Former ValveTime staff members Ross Gardner and Michael Pelletier finally released the second chapter of their Half-Life fan comic, A Place in the West, as a paid downloadable content for the first chapter on Steam. The second chapter, titled "A Very Modern Major-General", features 50 new pages, and picks up where the first chapter left off. The team is currently working with volunteers to translate the comic to other languages.
Here is a summary of Gabe Newell's AMA, which took place on Reddit's r/The_Gaben on January 17, 2017.
On their new offices
Yes. We move into the new offices on July 22nd.
On Source 2
We are continuing to use Source 2 as our primary game development environment. Aside from moving Dota 2 to the engine recently, we are are using it as the foundation of some unannounced products. We would like to have everyone working on games here at Valve to eventually be using the same engine. We also intend to continue to make the Source 2 engine work available to the broad developer community as we go, and to make it available free of charge.
On Steam Support
Yes! We are continuing to work on improving support.
Since the last AMA, we've introduced refunds on Steam, we've grown our Support staff by roughly 5x, and we've shipped a new help site and ticketing system that makes it easier to get help. We've also greatly reduced response times on most types of support tickets and we think we've improved the quality of responses.
We definitely don't think we're done though. We still need to further improve response times and we are continually working to improve the quality of our responses. We're also working on adding more support staff in regions around the world to offer better native language support and improve response times in various regions.
The issue with Half-Life for me is that I was involved in a much higher percentage of the decisions about the games, so it's hard for me to look at them as anything other than a series of things I regret. There's no information in my response about what we'll do in the future. It's simply easier for me to be a fan of things that in which I was less directive.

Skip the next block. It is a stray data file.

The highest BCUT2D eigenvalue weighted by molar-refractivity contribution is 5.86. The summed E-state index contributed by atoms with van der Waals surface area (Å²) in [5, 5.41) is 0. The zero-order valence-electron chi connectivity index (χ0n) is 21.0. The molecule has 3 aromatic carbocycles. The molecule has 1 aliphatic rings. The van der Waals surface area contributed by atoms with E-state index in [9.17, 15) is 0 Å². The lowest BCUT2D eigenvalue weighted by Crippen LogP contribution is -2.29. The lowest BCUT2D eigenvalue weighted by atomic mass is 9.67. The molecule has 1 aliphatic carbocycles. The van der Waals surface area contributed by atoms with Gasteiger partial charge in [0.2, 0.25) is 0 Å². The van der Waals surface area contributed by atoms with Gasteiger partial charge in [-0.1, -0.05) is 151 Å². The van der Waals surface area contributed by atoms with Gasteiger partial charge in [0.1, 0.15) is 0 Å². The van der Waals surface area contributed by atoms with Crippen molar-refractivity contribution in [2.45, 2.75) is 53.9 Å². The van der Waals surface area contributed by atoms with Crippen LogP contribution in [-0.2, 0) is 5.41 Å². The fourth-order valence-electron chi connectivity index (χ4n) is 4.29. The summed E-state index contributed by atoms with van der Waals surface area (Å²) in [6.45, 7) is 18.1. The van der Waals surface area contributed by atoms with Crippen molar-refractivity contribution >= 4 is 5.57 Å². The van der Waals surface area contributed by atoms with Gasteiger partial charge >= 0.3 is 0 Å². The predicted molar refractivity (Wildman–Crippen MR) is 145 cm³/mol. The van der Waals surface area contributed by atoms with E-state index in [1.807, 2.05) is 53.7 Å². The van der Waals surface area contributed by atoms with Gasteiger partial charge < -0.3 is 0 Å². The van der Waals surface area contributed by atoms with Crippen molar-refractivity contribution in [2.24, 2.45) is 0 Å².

On Left 4 Dead
Products are usually the result of an intersection of technology that we think has traction, a group of people who want to work on that, and one of the game properties that feels like a natural playground for that set of technology and design challenges.
When we decided we needed to work on markets, free to play, and user generated content, Team Fortress seemed like the right place to do that. That work ended up informing everything we did in the multiplayer space. Left 4 Dead is a good place for creating shared narratives.
On Half-Life and Portal movies
Yep. They're coming.
On Half-Life 3/Half-Life 2: Episode Three
The number 3 must not be said.
On what he regrets about Half-Life
If you are involved in a game, everything ends up being a set of trade-offs. Anything in a game is a sacrifice of things not in the game. I just feel those more personally about Half-Life for a bunch of reasons. And Xen.
On possibility of a new IP in the Half-Life/Portal universe
While no one from ValveTime.net was able to attend the event this year, that doesn't mean we still can't provide some summaries from Steam Dev Days.
There are no official live streams from the event's speeches and panels, so getting detailed information is difficult. Indeed, a lot of small information has leaked, and we leave you to read about most of those at SteamDB, but we wanted to just briefly cover the meatier bits for now.
The social media platforms have been abuzz with content on #SteamDevDays, and below is a summary of just a sliver of what we've learned from the event.
If we didn't cover something else you are excited about, let us know at @ValveTime or [email protected].
VALVE WILL REVEAL NEW VR CONTENT IN 2017
"Although we're not going to treat Dev Days this year as the place or time to make big product announcements related to the content that has been in development at Valve in virtual reality," Greg Coomer, Valve's Product Designer, told an audience today, "I do think that when it comes time to do that next year, that nobody in this room is going to be disappointed about what we have in the works..."